To supplement his expedition crew, Boto included Brian Choo, author of the most definitive report on enigmoceratops, Matti Aumala, the world expert on deinonychosaurs (another notable element of Bornean fauna), and Daniel Bensen, editor of the Speculative Dinosaur Project. Each agreed to accompany Boto in the search for his "missing link among ceratopsians".
[The following is a series of entries excerpted from the Journal of João Boto (translated from Portuguese) detailing his time spent searching for enigmoceratops]
After a night of sleep, we erected our forest lab. Entomologists set up their tables and equipment. They were going field collecting today.
After camp was tidy I, Dan, Matti, and Brian also ventured into the forest. Today, we were setting our first photo-trap (an electronic notebook with camera and motion sensor attachments would shoot a picture of any moderately large animal passing by). This was the area where the latest Borneo expedition had shot pictures of the first enigmoceratops and our hopes were high. But at the end of the day, we found only pictures of a large scytherbill in the notebook’s memory, and were disappointed.
I have nothing further to add. It was a truly boring day.
Some days have passed, we have begun our trek up the Borneo mountains. While our entomologists have boxes full of gorgeous butterflies, from Enigmoceratops we have nothing. Aside from birds, we have yet to see a single dinosaur species.
Almost a week has passed since our arrival on Borneo, and as we move further up on the island, the smell of durian fruit penetrates our cloths and skins. The odor is pungent, but the fruit themselves taste quite good, as I recall some butterflies sipping its juices with great pleasure. If a durian fruit falls on you, you might get killed; the big globular, spiny carp will fall 150 feet from the canopy and is quite capable of splitting a man’s skull. Nevertheless, we believe Enigmoceratops enjoys these fruits, as the only other animal with a beak powerful enough to break the fruit's leathery, spiny shell was the Borneo undaur, which is a lowland species.
A bit of talking and we marked our calendars. We had something like 3 weeks remaining to hike around the mountains before we would have to head back to our homes. Almost a quarter of our time had passed and we had still found nothing relevant to the mission, only a few fecal specimens of dubious origin. Further examination on our base camp showed traces of durian seeds within the samples, along with grit and unidentified fruits.
We were starting to get familiar with our hillside camp site, but we packed our stuff and decided to go further up, at about 1000-1300 meters (300-390 feet) high. The vegetation is still verdant but is starting to change; we see much more euphorbian and myrtacean bushes. Rhododendrons and the dipterocarp species are getting scarce.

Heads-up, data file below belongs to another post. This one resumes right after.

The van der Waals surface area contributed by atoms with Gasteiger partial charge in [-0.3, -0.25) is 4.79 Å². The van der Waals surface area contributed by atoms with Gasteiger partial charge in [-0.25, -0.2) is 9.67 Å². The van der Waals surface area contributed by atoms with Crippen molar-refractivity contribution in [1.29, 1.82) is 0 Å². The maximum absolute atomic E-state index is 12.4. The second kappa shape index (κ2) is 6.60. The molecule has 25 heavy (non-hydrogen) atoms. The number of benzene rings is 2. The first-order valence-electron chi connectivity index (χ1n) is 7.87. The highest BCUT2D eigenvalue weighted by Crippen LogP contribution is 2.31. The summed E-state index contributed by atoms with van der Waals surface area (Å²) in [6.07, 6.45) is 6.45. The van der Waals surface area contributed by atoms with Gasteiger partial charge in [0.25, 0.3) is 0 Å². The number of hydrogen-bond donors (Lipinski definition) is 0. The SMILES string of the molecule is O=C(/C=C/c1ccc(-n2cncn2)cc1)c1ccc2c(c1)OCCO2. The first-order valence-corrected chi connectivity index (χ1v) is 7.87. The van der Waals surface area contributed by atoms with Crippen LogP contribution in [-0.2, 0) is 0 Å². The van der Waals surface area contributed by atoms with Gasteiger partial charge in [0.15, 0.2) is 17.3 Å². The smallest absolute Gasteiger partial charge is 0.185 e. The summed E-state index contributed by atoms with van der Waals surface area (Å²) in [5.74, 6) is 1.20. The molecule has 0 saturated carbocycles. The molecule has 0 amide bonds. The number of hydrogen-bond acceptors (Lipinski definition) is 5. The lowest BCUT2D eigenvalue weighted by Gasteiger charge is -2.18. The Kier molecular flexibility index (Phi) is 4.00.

The landscape is unbelievable, with dark, shaded areas, with running streams of cold crystalline water, ferns and mossy stones, multitudes of orchids, and many insect communities. It is a truly beautiful sight to behold. We have often to rest quietly against the ground to observe the exploding diversity of birds, butterflies and flying lizards. Primates seem to be absent, but we may yet see some pokemus species. We feel really blessed here, where no other human has ever been before.
As we move further uphill, the forest gets thicker. Large broad-leafed rhododendrons (p-Rhododendron fuscotaeniatum) with bright white and pink scented flowers fill the air with sweet intoxicating aroma. It was no surprise to see many bees and butterflies fighting to get the best blooming bush. The waterfall was getting stronger as we moved on and birds were getting scarcer.
Even though we hadn’t had any luck with photo-traps before, we mounted them here once again. We sat near the running stream and began to eat our dinner of canned food (we couldn't open the champagne yet, so we had only water to drink).
We made camp, and waited for the night to come.
Day 16 - An Enigma is revealed
Photo-traps didn't reveal anything. It has been a really disappointing morning. Our entomologist partners had a number of new species - more than they could count and name. We have nothing.
We were passing the bank of one of the turf-pond when our luck began to change. "Look", I said "What? Any traces of a dinosaur?" My eyes were full of tears "Footprints!" In fact there were dozens of different footprints, and we soon realized they could belong to males, females, and infants. "And droppings too, very similar the ones we found back near Pangkalanbuun", I said, comparing both samples.
Filled with hope once again, we went up to a secluded rocky niche near the pond and set up another photo-trap. Hours passed. An occasional xenoplat whistled from the water.
I started when the photo-trap beeped. "What? The dinosaur?" "Look João, there!" Matti whispered. "I see it, I see it", Dan replied, pointing.
A strange bulk was moving just ahead from us, near the water. The creature emerged into the light and we saw a small ceratopsian, delicately plucking leaves from the bushes that lined the pond.